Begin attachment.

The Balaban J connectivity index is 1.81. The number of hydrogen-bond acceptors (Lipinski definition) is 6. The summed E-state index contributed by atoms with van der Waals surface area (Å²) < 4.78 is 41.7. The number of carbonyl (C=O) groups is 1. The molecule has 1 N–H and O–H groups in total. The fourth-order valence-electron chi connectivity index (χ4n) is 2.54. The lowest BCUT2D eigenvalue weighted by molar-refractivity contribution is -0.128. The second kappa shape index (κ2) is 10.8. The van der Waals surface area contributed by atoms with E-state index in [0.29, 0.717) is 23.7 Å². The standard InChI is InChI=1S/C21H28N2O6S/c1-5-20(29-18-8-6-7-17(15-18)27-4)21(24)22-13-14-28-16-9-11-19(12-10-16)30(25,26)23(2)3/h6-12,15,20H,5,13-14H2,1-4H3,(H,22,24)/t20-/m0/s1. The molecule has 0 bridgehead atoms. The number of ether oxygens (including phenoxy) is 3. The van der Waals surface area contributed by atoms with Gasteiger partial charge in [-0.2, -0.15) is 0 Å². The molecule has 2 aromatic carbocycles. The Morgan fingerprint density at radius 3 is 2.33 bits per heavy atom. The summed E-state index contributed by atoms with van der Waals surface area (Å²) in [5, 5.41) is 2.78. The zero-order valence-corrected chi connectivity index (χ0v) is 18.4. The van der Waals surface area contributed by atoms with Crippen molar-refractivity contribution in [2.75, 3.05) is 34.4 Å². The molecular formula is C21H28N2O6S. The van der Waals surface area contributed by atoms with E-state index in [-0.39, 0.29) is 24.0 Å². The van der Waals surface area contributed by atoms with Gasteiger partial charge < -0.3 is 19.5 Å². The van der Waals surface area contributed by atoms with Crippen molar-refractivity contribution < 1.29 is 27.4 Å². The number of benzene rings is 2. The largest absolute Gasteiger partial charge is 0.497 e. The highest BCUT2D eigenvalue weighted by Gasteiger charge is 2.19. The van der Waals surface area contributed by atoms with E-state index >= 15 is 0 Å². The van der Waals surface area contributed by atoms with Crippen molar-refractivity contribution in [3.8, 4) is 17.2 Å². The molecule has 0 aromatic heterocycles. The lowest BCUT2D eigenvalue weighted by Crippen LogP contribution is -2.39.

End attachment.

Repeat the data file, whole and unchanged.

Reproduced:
The Balaban J connectivity index is 1.81. The number of hydrogen-bond acceptors (Lipinski definition) is 6. The summed E-state index contributed by atoms with van der Waals surface area (Å²) < 4.78 is 41.7. The number of carbonyl (C=O) groups is 1. The molecule has 1 N–H and O–H groups in total. The fourth-order valence-electron chi connectivity index (χ4n) is 2.54. The lowest BCUT2D eigenvalue weighted by molar-refractivity contribution is -0.128. The second kappa shape index (κ2) is 10.8. The van der Waals surface area contributed by atoms with E-state index in [0.29, 0.717) is 23.7 Å². The standard InChI is InChI=1S/C21H28N2O6S/c1-5-20(29-18-8-6-7-17(15-18)27-4)21(24)22-13-14-28-16-9-11-19(12-10-16)30(25,26)23(2)3/h6-12,15,20H,5,13-14H2,1-4H3,(H,22,24)/t20-/m0/s1. The molecule has 0 bridgehead atoms. The number of ether oxygens (including phenoxy) is 3. The van der Waals surface area contributed by atoms with Gasteiger partial charge in [-0.2, -0.15) is 0 Å². The molecule has 2 aromatic carbocycles. The Morgan fingerprint density at radius 3 is 2.33 bits per heavy atom. The summed E-state index contributed by atoms with van der Waals surface area (Å²) in [5, 5.41) is 2.78. The zero-order valence-corrected chi connectivity index (χ0v) is 18.4. The van der Waals surface area contributed by atoms with Crippen molar-refractivity contribution in [2.75, 3.05) is 34.4 Å². The molecular formula is C21H28N2O6S. The van der Waals surface area contributed by atoms with E-state index in [-0.39, 0.29) is 24.0 Å². The van der Waals surface area contributed by atoms with Gasteiger partial charge < -0.3 is 19.5 Å². The van der Waals surface area contributed by atoms with Crippen molar-refractivity contribution < 1.29 is 27.4 Å². The number of benzene rings is 2. The largest absolute Gasteiger partial charge is 0.497 e. The highest BCUT2D eigenvalue weighted by Gasteiger charge is 2.19. The van der Waals surface area contributed by atoms with E-state index >= 15 is 0 Å². The van der Waals surface area contributed by atoms with Crippen molar-refractivity contribution in [3.8, 4) is 17.2 Å². The molecule has 0 aromatic heterocycles. The lowest BCUT2D eigenvalue weighted by Crippen LogP contribution is -2.39.